Incumbent Turnover in the House: A New Record?

I ran across this at CBS News today:

Losing 25 incumbents in a single election cycle seems like a lot to me.
Has there ever been a higher rate of retirement among congressmen?

There are also six Democrats not running for reelection, adding to your list.


I’ve found quite a few pages with titles like “Analysis of Turnover in the U.S. House of Representatives”, but the actual data is always behind a subscription wall.


I remember from a newspaper article on this a while back and not findable, that 25 is nowhere near a maximum amount.

It may be true that it is unusual for recent years, since incumbants now have a much higher percentage of re-election than ever before.

The only thing I can really find is that Wikipedia says that in 2006, there were 28 congressmen not seeking re-election for either retirement or seeking another office.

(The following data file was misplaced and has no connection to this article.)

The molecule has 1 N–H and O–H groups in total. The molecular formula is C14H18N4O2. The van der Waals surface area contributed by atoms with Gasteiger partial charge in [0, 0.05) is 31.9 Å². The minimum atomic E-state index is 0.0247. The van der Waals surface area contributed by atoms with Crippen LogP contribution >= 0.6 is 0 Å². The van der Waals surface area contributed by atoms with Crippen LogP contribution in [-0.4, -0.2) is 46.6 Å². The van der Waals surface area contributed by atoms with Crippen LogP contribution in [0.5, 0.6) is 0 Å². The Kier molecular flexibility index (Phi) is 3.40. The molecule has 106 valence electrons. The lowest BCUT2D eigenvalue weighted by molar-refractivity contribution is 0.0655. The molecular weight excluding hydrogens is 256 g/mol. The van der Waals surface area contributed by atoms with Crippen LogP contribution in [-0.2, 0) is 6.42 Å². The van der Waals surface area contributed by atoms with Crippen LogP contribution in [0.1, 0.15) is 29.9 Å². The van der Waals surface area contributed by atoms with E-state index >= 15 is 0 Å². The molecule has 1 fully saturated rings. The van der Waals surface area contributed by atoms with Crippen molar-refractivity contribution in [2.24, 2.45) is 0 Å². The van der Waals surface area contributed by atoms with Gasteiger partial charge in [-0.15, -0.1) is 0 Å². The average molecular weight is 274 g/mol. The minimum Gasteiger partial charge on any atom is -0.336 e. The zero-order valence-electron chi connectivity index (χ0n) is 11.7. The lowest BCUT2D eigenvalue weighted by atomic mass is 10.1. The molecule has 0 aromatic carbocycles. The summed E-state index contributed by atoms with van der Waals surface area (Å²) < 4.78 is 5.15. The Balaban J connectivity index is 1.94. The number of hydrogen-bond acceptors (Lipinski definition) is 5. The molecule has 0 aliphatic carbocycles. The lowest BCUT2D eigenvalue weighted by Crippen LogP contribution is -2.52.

This article claims that there were 50 open House seats in 1994. I can’t independently verify that without doing some serious work.

This is purely my opinion as a frequent Congress-watcher: the number of open seats leading into 2008 may be a bit higher than normal, but it’s really not anything historic.

So the numbers are high this year, but not yet a record.

Just as a further datapoint, Tom Davis (R-VA) announced he wasn’t running for reelection yesterday.

Is the number historically high among either party? That is, the total number may not be unusual, but the number/percentage of Republicans retiring is.